One of the first things that most visitors to the Dominican Republic will learn is that La bandera dominicana, or “The Dominican Flag”, is also what Dominicans call the national standard lunchtime dish.
The times of day when people eat breakfast, lunch, and dinner are defined by practical considerations like work routines, weather conditions, and daylight hours, combined with socio-economic and cultural factors. Maybe I’m over-analyzing a simple fact because when one thinks about it, this is fairly obvious.
In terms of the way mealtime schedules have evolved and been shaped, the Dominican Republic is fairly typical of most of Latin America and the Spanish-speaking Caribbean.
In the mid-20th century the country’s rural areas were still home to 70% of the population and the cities accounted for 30%, but by the end of the century, 70% were living in the cities, leaving 30% in the countryside (approximate stats and dates). This has led to a shift in daily routines, including mealtimes. In the campo, people who worked outdoors would make an early start to avoid working during the hottest part of the day. The traditional lunchtime was around noon - in some homes as early as 11:00 a.m. - with a short siesta before returning to work once the heat had let off.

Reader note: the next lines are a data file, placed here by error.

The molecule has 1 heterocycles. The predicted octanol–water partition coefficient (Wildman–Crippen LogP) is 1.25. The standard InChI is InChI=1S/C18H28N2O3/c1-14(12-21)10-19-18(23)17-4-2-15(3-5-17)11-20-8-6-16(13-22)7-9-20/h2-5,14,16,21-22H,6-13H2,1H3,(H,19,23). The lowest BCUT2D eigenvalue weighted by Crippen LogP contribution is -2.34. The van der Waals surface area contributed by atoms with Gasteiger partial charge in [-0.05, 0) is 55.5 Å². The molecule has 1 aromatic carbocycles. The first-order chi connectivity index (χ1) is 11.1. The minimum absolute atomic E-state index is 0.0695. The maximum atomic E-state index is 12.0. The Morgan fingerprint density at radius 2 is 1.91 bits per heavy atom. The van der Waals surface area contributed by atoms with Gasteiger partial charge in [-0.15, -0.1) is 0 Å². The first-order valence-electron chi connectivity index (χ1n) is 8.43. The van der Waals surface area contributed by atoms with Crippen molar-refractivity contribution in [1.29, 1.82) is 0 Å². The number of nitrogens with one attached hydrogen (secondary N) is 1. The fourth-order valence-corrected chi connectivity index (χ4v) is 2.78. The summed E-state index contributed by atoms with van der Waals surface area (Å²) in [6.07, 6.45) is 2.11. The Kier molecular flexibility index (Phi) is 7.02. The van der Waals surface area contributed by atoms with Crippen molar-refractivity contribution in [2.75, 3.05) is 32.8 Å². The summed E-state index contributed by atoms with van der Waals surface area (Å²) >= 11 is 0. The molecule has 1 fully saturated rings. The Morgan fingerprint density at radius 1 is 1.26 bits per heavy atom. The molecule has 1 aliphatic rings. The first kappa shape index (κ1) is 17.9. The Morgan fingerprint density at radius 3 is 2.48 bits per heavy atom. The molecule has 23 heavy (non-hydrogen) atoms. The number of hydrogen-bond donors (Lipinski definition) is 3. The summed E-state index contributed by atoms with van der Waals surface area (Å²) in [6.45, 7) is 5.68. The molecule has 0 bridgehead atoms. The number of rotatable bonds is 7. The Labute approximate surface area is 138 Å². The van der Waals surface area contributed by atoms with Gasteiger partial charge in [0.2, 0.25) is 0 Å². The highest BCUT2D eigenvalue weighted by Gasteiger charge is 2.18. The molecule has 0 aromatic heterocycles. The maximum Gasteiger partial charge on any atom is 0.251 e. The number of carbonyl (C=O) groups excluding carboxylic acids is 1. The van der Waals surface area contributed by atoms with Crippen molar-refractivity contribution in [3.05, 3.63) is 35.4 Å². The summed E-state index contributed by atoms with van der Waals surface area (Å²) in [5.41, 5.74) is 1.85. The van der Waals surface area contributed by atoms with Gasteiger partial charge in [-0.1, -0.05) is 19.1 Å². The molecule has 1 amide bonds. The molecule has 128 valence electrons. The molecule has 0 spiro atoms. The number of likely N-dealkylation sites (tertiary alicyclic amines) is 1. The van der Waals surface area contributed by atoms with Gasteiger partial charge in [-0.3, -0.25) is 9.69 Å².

Some differences still persist between the countryside and the cities: in provincial towns in the Dominican Republic, everything still comes to a standstill from about noon to 2 pm as I discovered when I was working in Cotuí after I first moved to the DR. In small towns, many non-rural workers will also follow this routine as the home is usually close enough to return home for lunch and a nap before going back to work in the afternoon. Rural people tend to eat heavier breakfasts, with mangú, fried eggs, fried cheese, and salami in the traditional version. City dwellers usually have something lighter, like a cup of coffee and a bread roll, and save the more substantial traditional breakfast for their days off.
On the whole, however, in most households lunchtime has shifted to about 1:00 or 1:30 p.m. In fact, in large cities, lunch is not eaten at home at all if all the members of the household are at work or at school. While many middle-class working couples still have domestic help, the changes in women’s roles thanks to increased education and entry into the workplace usually mean there is no one at home to cook lunch anymore. This has also relegated the main meal of the day to the evening in some households, although in my experience of office life in Santo Domingo, a lot of people bring a packed lunch to the office and reheat it in the kitchen at lunchtime, or order “la bandera” from a nearby fonda.
Across the rest of Latin America and the Spanish-speaking Caribbean, the lunchtime meal is also eaten between noon and 2:00 p.m. with the possible exception of Mexico, where people tend to eat nearer the middle of the afternoon, as in Spain. In most cases, weekday lunchtime is early, while on the weekend it tends to be a later, more leisurely affair. There is more variation between evening mealtimes. In some countries, including the Dominican Republic, dinner is a light meal eaten in the early evening, while in other countries, like Argentina, dinner is eaten later in the evening.